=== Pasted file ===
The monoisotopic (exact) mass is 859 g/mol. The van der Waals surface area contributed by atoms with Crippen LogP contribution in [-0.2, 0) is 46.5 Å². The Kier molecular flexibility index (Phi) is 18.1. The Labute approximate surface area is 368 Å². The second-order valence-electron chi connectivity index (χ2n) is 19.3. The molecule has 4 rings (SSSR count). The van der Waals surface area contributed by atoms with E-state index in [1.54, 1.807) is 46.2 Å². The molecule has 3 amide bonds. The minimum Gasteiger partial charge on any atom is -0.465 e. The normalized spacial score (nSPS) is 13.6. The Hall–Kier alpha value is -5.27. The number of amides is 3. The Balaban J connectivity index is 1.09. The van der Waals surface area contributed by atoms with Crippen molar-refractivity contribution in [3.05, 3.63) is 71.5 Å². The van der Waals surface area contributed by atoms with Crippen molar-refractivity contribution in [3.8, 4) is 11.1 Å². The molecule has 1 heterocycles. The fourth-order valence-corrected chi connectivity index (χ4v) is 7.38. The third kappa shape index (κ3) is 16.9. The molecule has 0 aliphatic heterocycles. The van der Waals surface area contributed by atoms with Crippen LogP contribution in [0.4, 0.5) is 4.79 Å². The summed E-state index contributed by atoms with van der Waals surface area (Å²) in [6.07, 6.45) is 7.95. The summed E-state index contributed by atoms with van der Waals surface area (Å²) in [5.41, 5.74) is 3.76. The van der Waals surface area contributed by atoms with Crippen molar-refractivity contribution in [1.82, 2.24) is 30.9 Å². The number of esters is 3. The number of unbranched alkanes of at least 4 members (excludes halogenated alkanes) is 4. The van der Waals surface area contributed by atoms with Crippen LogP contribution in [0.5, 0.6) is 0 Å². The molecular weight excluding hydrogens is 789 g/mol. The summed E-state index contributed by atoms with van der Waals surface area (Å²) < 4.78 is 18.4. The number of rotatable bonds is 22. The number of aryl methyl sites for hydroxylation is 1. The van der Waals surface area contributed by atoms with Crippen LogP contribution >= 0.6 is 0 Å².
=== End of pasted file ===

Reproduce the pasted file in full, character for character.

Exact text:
The monoisotopic (exact) mass is 859 g/mol. The van der Waals surface area contributed by atoms with Crippen LogP contribution in [-0.2, 0) is 46.5 Å². The Kier molecular flexibility index (Phi) is 18.1. The Labute approximate surface area is 368 Å². The second-order valence-electron chi connectivity index (χ2n) is 19.3. The molecule has 4 rings (SSSR count). The van der Waals surface area contributed by atoms with E-state index in [1.54, 1.807) is 46.2 Å². The molecule has 3 amide bonds. The minimum Gasteiger partial charge on any atom is -0.465 e. The normalized spacial score (nSPS) is 13.6. The Hall–Kier alpha value is -5.27. The number of amides is 3. The Balaban J connectivity index is 1.09. The van der Waals surface area contributed by atoms with Crippen molar-refractivity contribution in [3.05, 3.63) is 71.5 Å². The van der Waals surface area contributed by atoms with Crippen molar-refractivity contribution in [3.8, 4) is 11.1 Å². The molecule has 1 heterocycles. The fourth-order valence-corrected chi connectivity index (χ4v) is 7.38. The third kappa shape index (κ3) is 16.9. The molecule has 0 aliphatic heterocycles. The van der Waals surface area contributed by atoms with Crippen LogP contribution in [0.4, 0.5) is 4.79 Å². The summed E-state index contributed by atoms with van der Waals surface area (Å²) in [6.07, 6.45) is 7.95. The summed E-state index contributed by atoms with van der Waals surface area (Å²) in [5.41, 5.74) is 3.76. The van der Waals surface area contributed by atoms with Crippen molar-refractivity contribution in [1.82, 2.24) is 30.9 Å². The number of esters is 3. The number of unbranched alkanes of at least 4 members (excludes halogenated alkanes) is 4. The van der Waals surface area contributed by atoms with Crippen LogP contribution in [0.5, 0.6) is 0 Å². The molecular weight excluding hydrogens is 789 g/mol. The summed E-state index contributed by atoms with van der Waals surface area (Å²) < 4.78 is 18.4. The number of rotatable bonds is 22. The number of aryl methyl sites for hydroxylation is 1. The van der Waals surface area contributed by atoms with Crippen LogP contribution >= 0.6 is 0 Å².